The QH-50C was powered by a Boeing T50-BO-8A turboshaft engine. The much higher performance of that engine compared to the YO-95 of the QH-50A/B necessitated an almost complete redesign of the transmission and rotor system, so that the QH-50C was effectively a new aircraft. It was also fitted with two small vertical tails on a framework behind the main fuselage. Combat radius of the drone was about 56 km (30 nm) and payload were either two MK 44 or a single MK 46 torpedo. Because the modification of the many WW2-era destroyers (under the FRAM (Fleet Rehabilitation and Modernization) program) to deploy the DASH system was proceeding ahead of schedule, the QH-50C's test and development program had to be extremely rushed. This meant that problems with the automatic flight stabilization and control system could not be fully solved before delivery of operational drones began, and that lead to 27 crashes during the first two months of operational deployment. However, by June 1963 the problems had essentially been solved, and Gyrodyne proceeded to build a total of 373 QH-50Cs.

Photos: © Gyrodyne Helicopter Historical Foundation

The QH-50D, of which 370 examples were built, was an improved QH-50C. The first YQH-50D, a converted QH-50C, was first flown in April 1965, and deliveries of the production QH-50Ds began in January 1966. The QH-50D had a higher-performing T50-BO-12 engine, lighter fibreglass rotor blades with de-icing capability, improved floatation package, increased fuel capacity and provisions for easier weapon loading and aircraft maintenance. The most prominent external change was the deletion of the QH-50C's tail fin assembly. The upgrades gave the QH-50D better performance, reliability and all-weather capability. Furthermore, this version had the option to employ a MK 17 nuclear depth charge with a 10 kT W-44 warhead (the same as in the nuclear variant of ASROC).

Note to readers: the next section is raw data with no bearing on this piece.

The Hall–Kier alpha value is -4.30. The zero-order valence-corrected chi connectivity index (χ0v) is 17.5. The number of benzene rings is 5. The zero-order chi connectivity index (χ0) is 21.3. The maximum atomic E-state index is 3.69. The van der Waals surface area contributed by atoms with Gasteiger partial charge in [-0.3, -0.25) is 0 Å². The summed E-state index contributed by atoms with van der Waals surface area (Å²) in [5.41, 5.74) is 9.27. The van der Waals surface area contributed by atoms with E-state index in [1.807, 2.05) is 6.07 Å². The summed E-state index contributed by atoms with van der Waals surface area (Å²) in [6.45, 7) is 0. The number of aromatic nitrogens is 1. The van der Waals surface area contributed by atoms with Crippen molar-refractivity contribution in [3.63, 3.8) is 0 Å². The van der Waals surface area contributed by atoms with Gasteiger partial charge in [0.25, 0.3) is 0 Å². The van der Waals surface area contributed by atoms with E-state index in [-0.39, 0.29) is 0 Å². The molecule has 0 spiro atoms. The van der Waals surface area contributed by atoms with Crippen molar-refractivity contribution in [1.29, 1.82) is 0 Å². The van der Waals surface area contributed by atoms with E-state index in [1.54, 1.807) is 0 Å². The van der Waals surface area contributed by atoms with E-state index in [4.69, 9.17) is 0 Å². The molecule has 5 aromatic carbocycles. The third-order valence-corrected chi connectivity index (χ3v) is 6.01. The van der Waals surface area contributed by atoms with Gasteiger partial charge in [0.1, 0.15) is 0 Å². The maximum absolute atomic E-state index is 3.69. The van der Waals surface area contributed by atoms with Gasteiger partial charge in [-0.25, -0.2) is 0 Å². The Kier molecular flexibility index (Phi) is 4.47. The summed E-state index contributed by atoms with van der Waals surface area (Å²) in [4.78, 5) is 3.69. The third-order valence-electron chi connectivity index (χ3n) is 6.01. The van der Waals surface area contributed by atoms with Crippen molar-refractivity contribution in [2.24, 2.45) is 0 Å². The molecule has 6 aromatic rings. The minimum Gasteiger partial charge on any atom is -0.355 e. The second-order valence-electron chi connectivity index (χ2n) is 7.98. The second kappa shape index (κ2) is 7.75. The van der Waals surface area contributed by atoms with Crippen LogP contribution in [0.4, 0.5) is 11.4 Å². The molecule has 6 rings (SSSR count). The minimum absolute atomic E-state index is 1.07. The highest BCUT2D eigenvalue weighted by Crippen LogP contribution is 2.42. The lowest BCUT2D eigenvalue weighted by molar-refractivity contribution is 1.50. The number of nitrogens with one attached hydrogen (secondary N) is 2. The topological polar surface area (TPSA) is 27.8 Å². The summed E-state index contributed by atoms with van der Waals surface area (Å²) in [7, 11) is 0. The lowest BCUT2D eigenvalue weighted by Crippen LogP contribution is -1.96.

Photo: © Gyrodyne Helicopter Historical Foundation

In April 1968, Boeing ceased production of the T50 engine, and Gyrodyne searched for alternative powerplants for the QH-50 helicopter. The selection fell on the Allison T63, and three QH-50Ds were modified to YQH-50E configuration with a T63-A-5A engine. The YQH-50E flew for the first time in unmanned configuration in September 1969. The designation QH-50F applied to the proposed production version of the YQH-50E with a higher-rated T63 engine, but no -50F was built. Finally, the unbuilt QH-50H (there are no records of a -50G designation) was a projected twin-engined QH-50F with two T63s and larger fuselage (with a length of 5.27 m (17 ft 3.5 in)) and rotors (with 8.53 m (28 ft) diameter).

Photo: © Gyrodyne Helicopter Historical Foundation